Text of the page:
Putin’s allies command the heights of the economy, but corruption is rank, and the wealthy elite station are so scared that they keep their financial assets and capital abroad.
When set against rising giants like China and India, Russia will increasingly resemble something like Saudi Arabia with a better military.
Most importantly, Putin is now dealing with a new, unpredictable factor in Russian public opinion.
With the crisis in Ukraine, many Russians now feel as if their president’s suspicion of the West has been vindicated, and they fear encirclement by an American-led NATO coalition.
But this is at odds with Putin’s tactical style. He has managed foreign policy through the careful and timely exploitation of weakness in others to avoid a trial of strength, but this is lost in a public debate with nationalist passions at play.
Indeed, only a couple of weeks ago, Putin’s cautious probing of Western resolve was criticised in Moscow as weakness.
Ukraine is a turning point for Putin. He has succeeded in improvising on small, localised issues which lie at the margins of world politics.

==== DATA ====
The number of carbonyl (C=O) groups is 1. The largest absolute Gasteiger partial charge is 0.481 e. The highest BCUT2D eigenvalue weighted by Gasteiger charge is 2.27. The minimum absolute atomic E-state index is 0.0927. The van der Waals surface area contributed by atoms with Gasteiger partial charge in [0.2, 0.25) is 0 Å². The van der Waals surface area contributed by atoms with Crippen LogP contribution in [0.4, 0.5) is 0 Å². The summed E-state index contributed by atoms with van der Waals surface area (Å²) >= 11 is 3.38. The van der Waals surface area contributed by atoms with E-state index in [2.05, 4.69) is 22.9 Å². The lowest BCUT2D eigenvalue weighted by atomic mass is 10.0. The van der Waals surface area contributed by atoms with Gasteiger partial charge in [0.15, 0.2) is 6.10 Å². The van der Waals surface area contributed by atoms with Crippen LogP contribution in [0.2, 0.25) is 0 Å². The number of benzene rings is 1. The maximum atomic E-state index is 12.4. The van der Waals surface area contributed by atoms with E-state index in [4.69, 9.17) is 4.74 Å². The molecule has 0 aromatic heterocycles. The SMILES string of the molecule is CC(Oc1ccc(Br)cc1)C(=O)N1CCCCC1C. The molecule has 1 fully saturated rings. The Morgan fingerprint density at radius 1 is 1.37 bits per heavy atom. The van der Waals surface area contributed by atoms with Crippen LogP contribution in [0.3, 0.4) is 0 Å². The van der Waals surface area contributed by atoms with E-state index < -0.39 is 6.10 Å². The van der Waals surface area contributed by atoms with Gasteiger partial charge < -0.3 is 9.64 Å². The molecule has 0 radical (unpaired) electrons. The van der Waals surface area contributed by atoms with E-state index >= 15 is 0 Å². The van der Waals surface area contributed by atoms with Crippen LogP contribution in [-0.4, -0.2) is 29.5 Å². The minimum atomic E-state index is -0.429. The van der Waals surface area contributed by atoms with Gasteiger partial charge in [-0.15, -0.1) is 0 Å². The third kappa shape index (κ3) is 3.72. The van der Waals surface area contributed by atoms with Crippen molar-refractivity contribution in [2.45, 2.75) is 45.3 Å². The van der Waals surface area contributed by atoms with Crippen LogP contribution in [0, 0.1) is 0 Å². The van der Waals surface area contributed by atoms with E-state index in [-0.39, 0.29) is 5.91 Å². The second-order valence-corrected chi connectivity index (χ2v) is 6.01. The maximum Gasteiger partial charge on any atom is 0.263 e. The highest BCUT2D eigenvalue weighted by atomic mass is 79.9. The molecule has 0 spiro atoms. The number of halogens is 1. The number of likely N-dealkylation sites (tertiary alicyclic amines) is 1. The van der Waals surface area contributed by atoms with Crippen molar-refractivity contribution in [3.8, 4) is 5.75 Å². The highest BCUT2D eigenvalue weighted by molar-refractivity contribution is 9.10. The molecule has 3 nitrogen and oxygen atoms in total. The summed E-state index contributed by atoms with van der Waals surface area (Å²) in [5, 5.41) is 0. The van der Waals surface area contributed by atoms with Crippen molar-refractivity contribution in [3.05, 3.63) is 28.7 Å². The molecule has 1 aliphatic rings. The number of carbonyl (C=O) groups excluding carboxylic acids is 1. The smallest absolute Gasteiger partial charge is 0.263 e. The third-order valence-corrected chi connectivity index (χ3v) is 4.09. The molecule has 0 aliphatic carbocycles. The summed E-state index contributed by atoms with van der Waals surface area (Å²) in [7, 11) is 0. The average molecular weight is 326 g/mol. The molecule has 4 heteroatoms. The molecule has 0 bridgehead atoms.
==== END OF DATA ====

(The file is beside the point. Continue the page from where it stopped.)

In a great power crisis, he has much less room for manoeuvre. With no simple compromise in sight, his burden is now the world’s to share.
For all the media interest in Putin’s personality, Russia’s president is a product of his country’s troubled past.
A sprawling country built on centuries of expansion, the modern history of Russia has been a constant struggle to uphold central power against the threat of disintegration.
Indeed, more than any Soviet leader, Putin draws inspiration from Pyotor Stolypin, a Tsarist aristocrat whose centralising reforms delayed revolution in early twentieth century Moscow.
Having ascended to power through the years of corruption and financial crisis under Boris Yeltsin, Putin sees himself as performing a Stolypin-like role in restoring order.
The result is an overriding preoccupation with stability and security.
* David Schaefer is an international military expert and recent graduate of the Department of War Studies, King’s College London.
– with Patrick Elligett